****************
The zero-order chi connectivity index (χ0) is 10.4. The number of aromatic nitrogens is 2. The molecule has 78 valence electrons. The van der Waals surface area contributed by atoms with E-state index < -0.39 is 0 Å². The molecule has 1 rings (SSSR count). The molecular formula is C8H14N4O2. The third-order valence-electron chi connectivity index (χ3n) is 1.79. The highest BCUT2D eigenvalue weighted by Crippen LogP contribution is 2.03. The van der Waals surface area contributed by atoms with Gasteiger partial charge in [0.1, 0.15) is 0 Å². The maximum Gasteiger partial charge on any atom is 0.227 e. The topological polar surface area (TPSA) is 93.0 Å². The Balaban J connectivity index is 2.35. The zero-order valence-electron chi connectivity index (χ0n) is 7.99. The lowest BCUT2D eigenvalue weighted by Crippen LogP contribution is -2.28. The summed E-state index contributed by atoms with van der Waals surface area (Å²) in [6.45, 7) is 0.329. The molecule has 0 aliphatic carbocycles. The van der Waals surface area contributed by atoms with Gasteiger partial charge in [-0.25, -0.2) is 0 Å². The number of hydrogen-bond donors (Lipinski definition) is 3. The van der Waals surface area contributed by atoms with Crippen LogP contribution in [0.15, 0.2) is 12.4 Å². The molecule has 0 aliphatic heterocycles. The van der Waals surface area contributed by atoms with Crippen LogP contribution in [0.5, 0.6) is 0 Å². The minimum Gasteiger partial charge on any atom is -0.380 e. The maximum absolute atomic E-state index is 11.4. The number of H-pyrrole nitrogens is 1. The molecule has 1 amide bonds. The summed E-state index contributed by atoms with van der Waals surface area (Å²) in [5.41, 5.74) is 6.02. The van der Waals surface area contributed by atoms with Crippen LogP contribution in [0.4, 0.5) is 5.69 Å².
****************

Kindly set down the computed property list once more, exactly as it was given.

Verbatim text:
The zero-order chi connectivity index (χ0) is 10.4. The number of aromatic nitrogens is 2. The molecule has 78 valence electrons. The van der Waals surface area contributed by atoms with E-state index < -0.39 is 0 Å². The molecule has 1 rings (SSSR count). The molecular formula is C8H14N4O2. The third-order valence-electron chi connectivity index (χ3n) is 1.79. The highest BCUT2D eigenvalue weighted by Crippen LogP contribution is 2.03. The van der Waals surface area contributed by atoms with Gasteiger partial charge in [0.1, 0.15) is 0 Å². The maximum Gasteiger partial charge on any atom is 0.227 e. The topological polar surface area (TPSA) is 93.0 Å². The Balaban J connectivity index is 2.35. The zero-order valence-electron chi connectivity index (χ0n) is 7.99. The lowest BCUT2D eigenvalue weighted by Crippen LogP contribution is -2.28. The summed E-state index contributed by atoms with van der Waals surface area (Å²) in [6.45, 7) is 0.329. The molecule has 0 aliphatic carbocycles. The van der Waals surface area contributed by atoms with Gasteiger partial charge in [-0.25, -0.2) is 0 Å². The number of hydrogen-bond donors (Lipinski definition) is 3. The van der Waals surface area contributed by atoms with Crippen LogP contribution in [0.15, 0.2) is 12.4 Å². The molecule has 0 aliphatic heterocycles. The van der Waals surface area contributed by atoms with Crippen LogP contribution in [0.5, 0.6) is 0 Å². The minimum Gasteiger partial charge on any atom is -0.380 e. The maximum absolute atomic E-state index is 11.4. The number of H-pyrrole nitrogens is 1. The molecule has 1 amide bonds. The summed E-state index contributed by atoms with van der Waals surface area (Å²) in [5.41, 5.74) is 6.02. The van der Waals surface area contributed by atoms with Crippen LogP contribution in [0.4, 0.5) is 5.69 Å².